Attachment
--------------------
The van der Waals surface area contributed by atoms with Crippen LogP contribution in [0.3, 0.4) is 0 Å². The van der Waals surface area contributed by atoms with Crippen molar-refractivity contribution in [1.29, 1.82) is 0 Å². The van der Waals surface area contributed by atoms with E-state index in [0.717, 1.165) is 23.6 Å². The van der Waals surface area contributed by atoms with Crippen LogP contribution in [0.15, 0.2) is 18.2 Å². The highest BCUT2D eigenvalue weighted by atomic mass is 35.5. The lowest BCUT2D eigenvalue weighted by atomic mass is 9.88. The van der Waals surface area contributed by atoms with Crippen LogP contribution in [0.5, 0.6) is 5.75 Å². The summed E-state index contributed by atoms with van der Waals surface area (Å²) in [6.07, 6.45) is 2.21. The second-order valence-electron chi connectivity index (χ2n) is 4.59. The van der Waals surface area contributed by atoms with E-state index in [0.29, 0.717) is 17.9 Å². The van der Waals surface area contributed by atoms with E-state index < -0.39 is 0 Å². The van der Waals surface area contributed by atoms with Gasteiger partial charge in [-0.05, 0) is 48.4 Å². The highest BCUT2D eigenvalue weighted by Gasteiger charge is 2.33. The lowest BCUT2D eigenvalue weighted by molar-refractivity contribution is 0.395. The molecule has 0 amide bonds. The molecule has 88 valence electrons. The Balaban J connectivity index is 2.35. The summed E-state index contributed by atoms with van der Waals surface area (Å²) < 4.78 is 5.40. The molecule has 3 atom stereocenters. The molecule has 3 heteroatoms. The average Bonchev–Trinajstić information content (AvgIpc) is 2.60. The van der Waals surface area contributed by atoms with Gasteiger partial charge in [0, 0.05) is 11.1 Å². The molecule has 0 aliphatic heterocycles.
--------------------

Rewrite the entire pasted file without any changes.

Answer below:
The van der Waals surface area contributed by atoms with Crippen LogP contribution in [0.3, 0.4) is 0 Å². The van der Waals surface area contributed by atoms with Crippen molar-refractivity contribution in [1.29, 1.82) is 0 Å². The van der Waals surface area contributed by atoms with E-state index in [0.717, 1.165) is 23.6 Å². The van der Waals surface area contributed by atoms with Crippen LogP contribution in [0.15, 0.2) is 18.2 Å². The highest BCUT2D eigenvalue weighted by atomic mass is 35.5. The lowest BCUT2D eigenvalue weighted by atomic mass is 9.88. The van der Waals surface area contributed by atoms with Crippen LogP contribution in [0.5, 0.6) is 5.75 Å². The summed E-state index contributed by atoms with van der Waals surface area (Å²) in [6.07, 6.45) is 2.21. The second-order valence-electron chi connectivity index (χ2n) is 4.59. The van der Waals surface area contributed by atoms with E-state index in [0.29, 0.717) is 17.9 Å². The van der Waals surface area contributed by atoms with E-state index < -0.39 is 0 Å². The van der Waals surface area contributed by atoms with Gasteiger partial charge in [-0.05, 0) is 48.4 Å². The highest BCUT2D eigenvalue weighted by Gasteiger charge is 2.33. The lowest BCUT2D eigenvalue weighted by molar-refractivity contribution is 0.395. The molecule has 0 amide bonds. The molecule has 88 valence electrons. The Balaban J connectivity index is 2.35. The summed E-state index contributed by atoms with van der Waals surface area (Å²) < 4.78 is 5.40. The molecule has 3 atom stereocenters. The molecule has 3 heteroatoms. The average Bonchev–Trinajstić information content (AvgIpc) is 2.60. The van der Waals surface area contributed by atoms with Gasteiger partial charge in [0, 0.05) is 11.1 Å². The molecule has 0 aliphatic heterocycles.